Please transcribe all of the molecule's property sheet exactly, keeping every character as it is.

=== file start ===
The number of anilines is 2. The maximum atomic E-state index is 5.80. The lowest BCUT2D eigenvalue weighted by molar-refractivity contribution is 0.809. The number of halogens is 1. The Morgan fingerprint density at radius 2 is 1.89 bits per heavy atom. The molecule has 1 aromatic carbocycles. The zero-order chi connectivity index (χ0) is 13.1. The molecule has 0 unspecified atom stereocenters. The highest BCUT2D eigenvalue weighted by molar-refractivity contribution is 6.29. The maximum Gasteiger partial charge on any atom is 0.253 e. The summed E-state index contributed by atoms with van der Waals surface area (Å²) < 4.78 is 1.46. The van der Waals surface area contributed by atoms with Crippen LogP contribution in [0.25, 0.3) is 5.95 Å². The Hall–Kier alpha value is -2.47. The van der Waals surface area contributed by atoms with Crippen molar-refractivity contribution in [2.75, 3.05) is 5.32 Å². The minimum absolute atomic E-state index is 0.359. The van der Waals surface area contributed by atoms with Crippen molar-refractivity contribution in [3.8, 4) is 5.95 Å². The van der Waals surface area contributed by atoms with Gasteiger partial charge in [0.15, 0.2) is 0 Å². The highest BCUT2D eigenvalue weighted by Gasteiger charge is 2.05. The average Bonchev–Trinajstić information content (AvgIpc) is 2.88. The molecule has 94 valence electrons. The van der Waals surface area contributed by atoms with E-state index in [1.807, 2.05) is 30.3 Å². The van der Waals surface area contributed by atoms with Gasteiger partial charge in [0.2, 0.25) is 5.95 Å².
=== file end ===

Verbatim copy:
The number of anilines is 2. The maximum atomic E-state index is 5.80. The lowest BCUT2D eigenvalue weighted by molar-refractivity contribution is 0.809. The number of halogens is 1. The Morgan fingerprint density at radius 2 is 1.89 bits per heavy atom. The molecule has 1 aromatic carbocycles. The zero-order chi connectivity index (χ0) is 13.1. The molecule has 0 unspecified atom stereocenters. The highest BCUT2D eigenvalue weighted by molar-refractivity contribution is 6.29. The maximum Gasteiger partial charge on any atom is 0.253 e. The summed E-state index contributed by atoms with van der Waals surface area (Å²) < 4.78 is 1.46. The van der Waals surface area contributed by atoms with Crippen LogP contribution in [0.25, 0.3) is 5.95 Å². The Hall–Kier alpha value is -2.47. The van der Waals surface area contributed by atoms with Crippen molar-refractivity contribution in [2.75, 3.05) is 5.32 Å². The minimum absolute atomic E-state index is 0.359. The van der Waals surface area contributed by atoms with Crippen molar-refractivity contribution in [3.8, 4) is 5.95 Å². The van der Waals surface area contributed by atoms with Gasteiger partial charge in [0.15, 0.2) is 0 Å². The highest BCUT2D eigenvalue weighted by Gasteiger charge is 2.05. The average Bonchev–Trinajstić information content (AvgIpc) is 2.88. The molecule has 94 valence electrons. The van der Waals surface area contributed by atoms with E-state index in [1.807, 2.05) is 30.3 Å². The van der Waals surface area contributed by atoms with Gasteiger partial charge in [0.2, 0.25) is 5.95 Å².